People turned out in big numbers around New Zealand for the official Islamic Call to Prayer at 130 pm on March 15, 2019, one week after 50 people were killed in attacks on two mosques in Christchurch.
Subsequently, vigils were held across Aotearoa.
The main event was in North Hagley Park opposite the Al Noor Mosque on Deans Avenue, with Prime Minister Jacinda Ardern attending the ceremony.
Prayer mats were laid out in the park facing the Mosque, which is about 100m away.
A large screen was erected so that members of the public could follow what was going on. The call to prayer started at 1.30 pm.
Later, Al Noor Mosque Imam Gamal Fouda, who survived the March 15 attacks, spoke, telling the crowd New Zealand was unbreakable.
“We are broken-hearted, but we are not broken. We are alive, we are together, we are determined to not let anyone divide us,” he said.
After a speech from the Mayor, a Muslim prayer and performances, the march would wind its way along Rolleston Avenue to the wall of flowers and then back to the park.
Three 16-year-olds had organised the event including Manaia Butler. A lot of hate had been brought to Christchurch, she said.
“The most powerful solution to that is a whole lot of love being shown and we have shown that through the earthquakes and we may have forgotten that over the few years that have been between these two events but it’s a great time to bring the Christchurch community back together again and heal and acknowledge those who have been lost and those who have helped out in this time of need.”
Members of the public paid their respects at Auckland Mosques, such as the Masjid E Umar in Mount Roskill.
Kathryn, a preschool teacher, brought a card filled with art made by the pupils.
She said that the school was diverse and they wanted to show they cared about the Muslim community.
In Avondale, members of the community created a human chain outside the Islamic Centre.
Outside the Islamic Centre in Avondale. (RNZ Photo by Liu Chen)
Auckland’s Mayor Phil Goff attended the Jamia Masjid Al Mustafa in Ōtāhuhu.
He said that the reaction to the shootings was the biggest show of community solidarity he had seen in his lifetime.
“Through the gruelling week that we have had, the incredibly positive outcome has been just to see people come together in a way that over my whole lifetime I’ve never seen happen in New Zealand. People determined to stand together to say what happened does not reflect us as a people, it doesn’t reflect us as a nation, these are not our values,” he said.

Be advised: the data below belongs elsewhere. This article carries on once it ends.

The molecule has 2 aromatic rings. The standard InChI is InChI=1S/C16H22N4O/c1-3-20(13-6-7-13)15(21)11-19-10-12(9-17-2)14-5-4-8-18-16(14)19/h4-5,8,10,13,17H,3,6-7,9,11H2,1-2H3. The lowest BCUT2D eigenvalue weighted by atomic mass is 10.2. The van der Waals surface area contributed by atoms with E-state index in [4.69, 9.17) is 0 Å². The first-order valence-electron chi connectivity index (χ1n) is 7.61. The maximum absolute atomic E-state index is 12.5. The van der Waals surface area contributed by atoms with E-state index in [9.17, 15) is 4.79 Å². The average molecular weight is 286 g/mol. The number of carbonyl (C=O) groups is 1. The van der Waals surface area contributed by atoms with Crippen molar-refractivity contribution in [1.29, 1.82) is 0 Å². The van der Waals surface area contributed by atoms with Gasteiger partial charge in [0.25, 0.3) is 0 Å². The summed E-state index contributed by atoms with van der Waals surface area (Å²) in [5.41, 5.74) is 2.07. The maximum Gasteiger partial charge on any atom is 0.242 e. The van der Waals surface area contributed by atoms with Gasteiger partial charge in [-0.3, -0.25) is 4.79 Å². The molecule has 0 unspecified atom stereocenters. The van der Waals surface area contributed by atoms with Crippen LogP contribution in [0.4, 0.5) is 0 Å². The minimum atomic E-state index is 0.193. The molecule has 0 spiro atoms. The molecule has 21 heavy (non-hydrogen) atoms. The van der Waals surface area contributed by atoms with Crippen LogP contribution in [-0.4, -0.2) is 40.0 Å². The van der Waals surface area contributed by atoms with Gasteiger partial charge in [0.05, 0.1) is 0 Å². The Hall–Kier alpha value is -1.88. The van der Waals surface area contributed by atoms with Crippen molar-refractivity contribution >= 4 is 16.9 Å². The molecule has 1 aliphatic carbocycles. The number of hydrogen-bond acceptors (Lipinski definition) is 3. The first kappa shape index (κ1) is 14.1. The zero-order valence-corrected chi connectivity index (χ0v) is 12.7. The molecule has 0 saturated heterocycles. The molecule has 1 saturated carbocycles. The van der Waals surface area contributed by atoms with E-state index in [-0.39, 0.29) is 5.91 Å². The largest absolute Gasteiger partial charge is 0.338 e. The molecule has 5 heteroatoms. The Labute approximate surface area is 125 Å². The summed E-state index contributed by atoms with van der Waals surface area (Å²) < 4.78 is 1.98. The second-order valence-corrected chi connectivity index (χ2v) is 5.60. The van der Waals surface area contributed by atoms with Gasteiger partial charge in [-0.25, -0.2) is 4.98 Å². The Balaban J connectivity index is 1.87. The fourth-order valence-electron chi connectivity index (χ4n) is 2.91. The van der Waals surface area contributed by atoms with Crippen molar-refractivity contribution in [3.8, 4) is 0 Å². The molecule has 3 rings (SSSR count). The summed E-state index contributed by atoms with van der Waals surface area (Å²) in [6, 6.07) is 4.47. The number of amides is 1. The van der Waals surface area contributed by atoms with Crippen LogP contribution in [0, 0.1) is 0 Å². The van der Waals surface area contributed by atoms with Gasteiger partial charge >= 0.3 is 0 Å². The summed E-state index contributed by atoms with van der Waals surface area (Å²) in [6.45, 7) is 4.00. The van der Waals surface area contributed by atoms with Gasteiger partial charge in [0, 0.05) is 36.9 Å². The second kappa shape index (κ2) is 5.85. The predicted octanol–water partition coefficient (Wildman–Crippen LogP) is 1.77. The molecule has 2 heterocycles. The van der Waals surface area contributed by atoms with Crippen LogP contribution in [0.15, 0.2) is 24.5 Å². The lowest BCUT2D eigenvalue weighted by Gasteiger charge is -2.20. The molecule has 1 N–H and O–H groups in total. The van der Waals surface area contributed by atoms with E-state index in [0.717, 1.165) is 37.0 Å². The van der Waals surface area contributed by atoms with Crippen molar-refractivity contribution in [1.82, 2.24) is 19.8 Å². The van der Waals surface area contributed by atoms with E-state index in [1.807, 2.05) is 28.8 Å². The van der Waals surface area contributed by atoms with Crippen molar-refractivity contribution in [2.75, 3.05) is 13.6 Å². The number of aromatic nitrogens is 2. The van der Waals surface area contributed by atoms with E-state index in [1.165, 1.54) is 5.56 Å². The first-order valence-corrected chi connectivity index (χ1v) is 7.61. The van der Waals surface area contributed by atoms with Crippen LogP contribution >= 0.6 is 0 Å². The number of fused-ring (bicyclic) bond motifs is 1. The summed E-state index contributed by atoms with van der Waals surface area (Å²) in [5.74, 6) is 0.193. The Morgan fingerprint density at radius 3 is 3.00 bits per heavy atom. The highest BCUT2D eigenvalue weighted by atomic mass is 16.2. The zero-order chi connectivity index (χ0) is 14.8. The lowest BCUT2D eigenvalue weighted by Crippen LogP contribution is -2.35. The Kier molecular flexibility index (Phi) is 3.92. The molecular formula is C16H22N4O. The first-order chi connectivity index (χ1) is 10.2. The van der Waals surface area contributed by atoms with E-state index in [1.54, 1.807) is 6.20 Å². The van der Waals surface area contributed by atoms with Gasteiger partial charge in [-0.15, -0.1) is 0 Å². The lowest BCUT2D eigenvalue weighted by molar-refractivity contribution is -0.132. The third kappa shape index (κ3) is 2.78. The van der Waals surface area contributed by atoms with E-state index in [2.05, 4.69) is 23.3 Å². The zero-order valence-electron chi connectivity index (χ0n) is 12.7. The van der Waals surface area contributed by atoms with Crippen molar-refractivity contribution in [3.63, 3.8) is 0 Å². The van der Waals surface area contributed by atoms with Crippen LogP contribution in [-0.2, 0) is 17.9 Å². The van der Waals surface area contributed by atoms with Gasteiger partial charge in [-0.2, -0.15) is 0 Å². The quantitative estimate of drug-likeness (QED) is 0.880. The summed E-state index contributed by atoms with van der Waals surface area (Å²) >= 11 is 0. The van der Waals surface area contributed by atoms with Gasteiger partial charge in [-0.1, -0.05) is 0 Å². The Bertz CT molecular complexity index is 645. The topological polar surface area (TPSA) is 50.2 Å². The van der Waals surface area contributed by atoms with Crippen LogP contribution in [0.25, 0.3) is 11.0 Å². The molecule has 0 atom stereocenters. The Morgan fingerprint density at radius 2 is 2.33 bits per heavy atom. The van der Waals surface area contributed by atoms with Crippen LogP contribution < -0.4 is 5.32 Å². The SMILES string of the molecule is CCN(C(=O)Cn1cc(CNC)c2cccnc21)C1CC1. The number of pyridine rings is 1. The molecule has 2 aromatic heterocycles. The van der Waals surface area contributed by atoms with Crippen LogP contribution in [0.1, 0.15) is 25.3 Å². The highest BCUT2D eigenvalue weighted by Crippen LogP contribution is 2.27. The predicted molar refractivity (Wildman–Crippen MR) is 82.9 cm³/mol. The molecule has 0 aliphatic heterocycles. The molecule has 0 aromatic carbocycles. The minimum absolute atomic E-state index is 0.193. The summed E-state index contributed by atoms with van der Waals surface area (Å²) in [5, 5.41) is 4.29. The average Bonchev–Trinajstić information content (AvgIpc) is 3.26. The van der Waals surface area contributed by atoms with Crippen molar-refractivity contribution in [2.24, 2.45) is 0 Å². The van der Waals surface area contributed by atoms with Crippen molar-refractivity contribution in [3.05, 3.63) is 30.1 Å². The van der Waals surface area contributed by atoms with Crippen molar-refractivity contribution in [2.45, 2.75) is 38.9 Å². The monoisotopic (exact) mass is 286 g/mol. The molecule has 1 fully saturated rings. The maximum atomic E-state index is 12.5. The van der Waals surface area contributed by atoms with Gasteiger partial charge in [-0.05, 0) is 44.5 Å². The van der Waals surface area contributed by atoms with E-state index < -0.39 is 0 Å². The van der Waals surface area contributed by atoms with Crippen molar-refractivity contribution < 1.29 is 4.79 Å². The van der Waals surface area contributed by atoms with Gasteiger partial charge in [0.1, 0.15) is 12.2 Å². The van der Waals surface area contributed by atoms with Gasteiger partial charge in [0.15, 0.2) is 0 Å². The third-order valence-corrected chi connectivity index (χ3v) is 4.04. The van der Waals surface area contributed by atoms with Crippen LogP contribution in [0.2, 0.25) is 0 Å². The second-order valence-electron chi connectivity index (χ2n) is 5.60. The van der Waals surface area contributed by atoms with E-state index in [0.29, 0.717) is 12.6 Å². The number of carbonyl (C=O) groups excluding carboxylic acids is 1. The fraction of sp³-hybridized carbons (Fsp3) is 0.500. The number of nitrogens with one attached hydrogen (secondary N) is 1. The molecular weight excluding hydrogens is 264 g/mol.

Mr Goff said that all the Muslim communities he has meet say that they feel wonderfully supported by the people of New Zealand.
Thousands of people including emergency service staff, Police Commissioner Mike Bush, Mayor Justin Lestor, MPs Grant Robertson and James Shaw and leaders from other religious communities arrived at Kilbirnie Mosque.
A human chain has been formed outside the mosque who have at times broken into a waiata.
A haka was also performed by local school children.
About 1500 people visited Tauranga Mosque, many forming a human chain.
They were invited into the Mosque but there were so many people they spilled out onto the street. National Party leader Simon Bridges attended and school students performed a haka.
The haka performed in Tauranga (RNZ Photo)
Two gangs – Mongrel Mob and Greazy Dogs – turned out, saying that they were there to offer protection.
Al Huda Mosque in Dunedin (RNZ Photo by Tess Brunton)
Down in Dunedin, an emotional haka was performed outside the Al Huda Mosque as a show of solidarity. The street was packed as hundreds of people joined the circle of peace.
A Muslim woman, who asked to remain anonymous, said she was touched by the support.
“It is overwhelming and unexpected, but very touching and it’s really nice to see so much support. It’s not something I’ve ever imagined before in my life,” she said.
Hands Around Nelson’s Mosque memorial service (RNZ Photo by Tracy Neal)
In Nelson, crowds gathered around Nelson’s Mosque memorial prayer service in Hardy Street. Whangarei Anglicans faced Mecca, wore scarves, and left their shoes at the church door to show support for Muslims.
A vigil was held at the Bowl of Brooklands in New Plymouth at 7 pm.
A candle-lit hikoi of unity was held in Hastings, starting at Albert Square at 630 pm and finishing at the Baitul Mokarram Masjid in Heretaunga Street East.
A vigil was held at Imam Reza Mosque in New Lynn from 630 pm to 730 pm.
The Kāpiti Vigil for Christchurch was held at 7 pm at the Zeal Youth Centre at 132 Rimu Road.